Just two days ago, this low was just your average low pressure while it moved over northern Colorado and southern Wyoming with a central pressure of 1,000 millibars. Twenty-four hours later, it morphed into a huge dangerous low with a central pressure plunging to 974 millibars. When a low intensifies at the rate of 25 or more millibars in just 24 hours, it becomes a Bomb Cyclone. The last time a storm of this magnitude occurred was way back on March 6-8, 1993, and that one was dubbed the super storm of all time.

On the cold side, hurricane force winds with one gust at 100 mph, Category 2 hurricane strength battered eastern Wyoming and eastern Colorado with whiteout blizzard conditions and visibilities as low as 25 yards! 974 millibars are found in some Category 2 tropical systems. On the warm side, widespread severe weather with numerous tornadoes and softball size hail is hammering the lower plains and lower Midwest. Right now this mammoth storm is affecting 25 states as it plows eastward, so we’re very fortunate to live where we do. I count my blessings hourly.

Stay tuned and have a great weekend, ALOHA!


Barbara’s Column

Rockin’ weekend in Laguna 

By BARBARA DIAMOND

The Laguna Beach Woman’s Club rocked Saturday night to the music of Jason Feddy and the Mad Dogs and Englishmen, billed as a Joe Cocker tribute band.

Feddy fans boogied to raise funds for Laguna Food Pantry, which provides food for individuals and families in need.

“We are pleased to be here for such a good cause,” said Feddy.

The $75 per person admission to the fundraiser covered edibles provided by Habit Catering Truck – really good hamburgers, fried zucchini and potatoes. Soft drinks were provided for thirsty dancers and there was also a cash bar at which donations were accepted for the Pantry.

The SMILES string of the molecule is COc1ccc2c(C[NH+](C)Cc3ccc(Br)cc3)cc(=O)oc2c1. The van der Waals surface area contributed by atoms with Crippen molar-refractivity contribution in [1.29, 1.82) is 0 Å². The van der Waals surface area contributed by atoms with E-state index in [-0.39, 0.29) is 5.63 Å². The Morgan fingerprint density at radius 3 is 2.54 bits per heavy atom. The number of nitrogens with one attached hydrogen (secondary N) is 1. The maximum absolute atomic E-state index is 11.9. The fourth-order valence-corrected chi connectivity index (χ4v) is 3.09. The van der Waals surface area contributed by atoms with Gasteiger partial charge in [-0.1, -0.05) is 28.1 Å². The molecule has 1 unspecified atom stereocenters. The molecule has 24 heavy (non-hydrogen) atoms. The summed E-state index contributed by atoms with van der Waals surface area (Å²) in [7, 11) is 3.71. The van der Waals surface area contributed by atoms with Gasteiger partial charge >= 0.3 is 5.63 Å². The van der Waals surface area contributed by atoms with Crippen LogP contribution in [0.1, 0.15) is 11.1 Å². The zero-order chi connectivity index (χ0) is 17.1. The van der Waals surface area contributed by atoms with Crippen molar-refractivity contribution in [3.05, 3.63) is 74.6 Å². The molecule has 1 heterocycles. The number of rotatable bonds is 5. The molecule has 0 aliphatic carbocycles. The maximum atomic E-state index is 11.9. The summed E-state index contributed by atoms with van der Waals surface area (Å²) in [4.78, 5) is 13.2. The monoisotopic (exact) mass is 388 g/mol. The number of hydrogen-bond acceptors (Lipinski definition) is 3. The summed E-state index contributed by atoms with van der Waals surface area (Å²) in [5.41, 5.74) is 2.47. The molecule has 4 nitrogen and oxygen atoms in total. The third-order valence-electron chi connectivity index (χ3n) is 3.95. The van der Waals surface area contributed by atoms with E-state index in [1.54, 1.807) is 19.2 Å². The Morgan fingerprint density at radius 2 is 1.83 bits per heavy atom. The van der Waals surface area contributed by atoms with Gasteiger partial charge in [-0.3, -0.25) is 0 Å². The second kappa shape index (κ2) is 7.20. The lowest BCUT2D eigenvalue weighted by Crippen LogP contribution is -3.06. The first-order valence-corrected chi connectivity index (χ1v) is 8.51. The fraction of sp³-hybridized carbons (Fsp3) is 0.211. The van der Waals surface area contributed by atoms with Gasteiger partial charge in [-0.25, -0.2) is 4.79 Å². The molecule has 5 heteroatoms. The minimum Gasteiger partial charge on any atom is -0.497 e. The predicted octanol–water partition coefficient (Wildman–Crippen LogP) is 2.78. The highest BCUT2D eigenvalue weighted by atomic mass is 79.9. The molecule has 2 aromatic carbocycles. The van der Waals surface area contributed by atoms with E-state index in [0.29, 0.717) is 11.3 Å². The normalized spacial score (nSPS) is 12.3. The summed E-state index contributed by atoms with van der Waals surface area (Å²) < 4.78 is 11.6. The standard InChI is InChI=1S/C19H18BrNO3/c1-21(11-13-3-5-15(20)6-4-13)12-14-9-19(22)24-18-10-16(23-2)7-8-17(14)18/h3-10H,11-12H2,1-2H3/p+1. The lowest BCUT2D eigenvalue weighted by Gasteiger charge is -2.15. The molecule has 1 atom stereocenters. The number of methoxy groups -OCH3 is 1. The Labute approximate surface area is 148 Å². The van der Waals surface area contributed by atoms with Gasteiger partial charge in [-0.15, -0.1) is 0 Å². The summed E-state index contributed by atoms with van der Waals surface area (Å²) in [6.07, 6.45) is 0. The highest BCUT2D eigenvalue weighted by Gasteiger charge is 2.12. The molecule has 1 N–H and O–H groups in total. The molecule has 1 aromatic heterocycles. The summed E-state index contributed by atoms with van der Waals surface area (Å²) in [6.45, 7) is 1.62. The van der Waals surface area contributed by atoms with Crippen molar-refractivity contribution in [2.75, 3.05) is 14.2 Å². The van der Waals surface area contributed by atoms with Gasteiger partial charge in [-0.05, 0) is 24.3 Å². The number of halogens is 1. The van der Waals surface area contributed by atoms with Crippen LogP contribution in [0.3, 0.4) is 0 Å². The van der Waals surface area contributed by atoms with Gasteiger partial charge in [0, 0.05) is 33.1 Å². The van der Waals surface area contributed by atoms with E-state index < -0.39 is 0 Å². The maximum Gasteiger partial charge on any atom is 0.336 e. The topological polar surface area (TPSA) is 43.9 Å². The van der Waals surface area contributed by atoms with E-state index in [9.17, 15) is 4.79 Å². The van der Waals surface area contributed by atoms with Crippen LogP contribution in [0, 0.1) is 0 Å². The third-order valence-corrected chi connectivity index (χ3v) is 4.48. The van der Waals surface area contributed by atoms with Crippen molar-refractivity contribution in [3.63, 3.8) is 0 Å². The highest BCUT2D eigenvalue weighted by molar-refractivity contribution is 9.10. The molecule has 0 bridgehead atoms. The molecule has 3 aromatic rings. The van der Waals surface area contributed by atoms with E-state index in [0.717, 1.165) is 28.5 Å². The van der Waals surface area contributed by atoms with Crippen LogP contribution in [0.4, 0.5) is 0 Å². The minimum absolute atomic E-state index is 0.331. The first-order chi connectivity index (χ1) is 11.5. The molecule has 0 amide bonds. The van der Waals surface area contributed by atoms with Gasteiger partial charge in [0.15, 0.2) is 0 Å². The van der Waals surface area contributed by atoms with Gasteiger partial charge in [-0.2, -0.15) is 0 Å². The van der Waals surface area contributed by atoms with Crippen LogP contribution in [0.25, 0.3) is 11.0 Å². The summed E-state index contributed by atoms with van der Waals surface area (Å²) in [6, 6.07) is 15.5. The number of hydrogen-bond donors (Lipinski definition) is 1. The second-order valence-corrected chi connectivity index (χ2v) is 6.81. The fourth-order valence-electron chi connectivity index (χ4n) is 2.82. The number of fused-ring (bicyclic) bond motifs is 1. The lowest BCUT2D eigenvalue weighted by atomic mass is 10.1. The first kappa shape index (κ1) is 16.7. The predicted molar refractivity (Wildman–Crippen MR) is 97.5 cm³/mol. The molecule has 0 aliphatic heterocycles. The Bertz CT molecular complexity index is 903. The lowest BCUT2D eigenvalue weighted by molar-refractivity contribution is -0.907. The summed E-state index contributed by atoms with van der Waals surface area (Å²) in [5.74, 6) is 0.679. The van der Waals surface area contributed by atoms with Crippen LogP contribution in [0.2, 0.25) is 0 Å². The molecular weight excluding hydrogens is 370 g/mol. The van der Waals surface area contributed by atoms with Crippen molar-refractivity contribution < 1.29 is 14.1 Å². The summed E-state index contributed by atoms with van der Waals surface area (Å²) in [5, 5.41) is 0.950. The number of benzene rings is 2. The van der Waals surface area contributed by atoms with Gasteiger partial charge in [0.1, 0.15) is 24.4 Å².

Rockin weekend mad dogs

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Jason Feddy and the Mad Dogs and Englishmen band

“Everybody got their money’s worth,” said Tight Assets owner Heidi Miller.

Club president Kitty Malcolm said the event was a part of the club’s mission to give back to the community.

“It is always good when everyone enjoys themselves and you raise money for a worthy cause,” said Malcolm.

The Pantry has served the community for 25 years, distributing 4,000 pounds of food every day. Customers are mostly women, 40 percent are children. Events like Saturday’s help the Pantry to meet its needs.

Rocking weekend Anne and Susan

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On left, Director of Laguna Food Pantry Anne Belyea, and Susan Thomas, Board President

Donations of food are always welcome. Most wanted are cans of tuna, macaroni and cheese, peanut butter, jelly, pasta and sauce, rice, beans and cereal.

But food is not the Pantry’s only need. Volunteers, especially if bilingual, are also on the wish list.

Volunteering is an opportunity to support a good cause, and meet like-minded, caring folks with whom you can share your talent and energy.

Tasks include greeting shoppers, fundraising, picking up the groceries that are to be distributed, sorting them for storage and stocking the shelves.

Hours are flexible: 7:30 to 11 a.m., Monday-Friday; 8 to 11 a.m., weekends. Once a week is the minimum commitment.

Rockin weekend Debbie, Anne, Toni

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(L-R) Debbie Neev, Anne McGraw, and Councilwoman Toni Iseman

Anne McGraw chaired the event, assisted by committee members Tina Lambert, Patti Oshland, Nancy Shurtleff and Kathleen Reedy, the latter two serving as bartenders too.

Among those who danced the night away: Laguna Beach County Water District General Manager Renae Hinchey, Councilwoman Toni Iseman, Water District board member Debbie Neev, philanthropist Bobbi Cox, Teryll Sindell, Ellen Richard and Lucetti Kalli, whose grandmother, Annie Laurie Daniell, was a Woman’s Club founder.

Rocking weekend group

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A great time was had by all

Also enjoying themselves: former Chamber of Commerce Executive Director Meredith Dowling, retired Community Clinic staff member and Pantry Emeritus Chair Dr. Korey Jorgensen, clinic supporter George Heed, philanthropists Betsy and Dr. Gary Jenkins, Lee Durler and Wayne Lawrence.

The Pantry was represented by Board Chair Susan Thomas, Volunteer Chair Lesli Hendersen, Treasurer Patti Gallagher, Secretary Alison Scheitzer, volunteer Mark Doiron and Executive Director Anne Belyea.

Arbor Day Celebrated

Councilwoman Toni Iseman looks forward to the day that visitors come to Laguna to see the city’s trees, as well as the beaches and the unique downtown.

Iseman and Mayor Bob Whalen were the masters of ceremonies at Laguna’s second Arbor Day celebration on March 8 as a recognized Tree City USA.

She is a native of Nebraska where Arbor Day was first proposed in 1872 to the state Board of Agriculture by J. Sterling Morton, the start of a worldwide movement.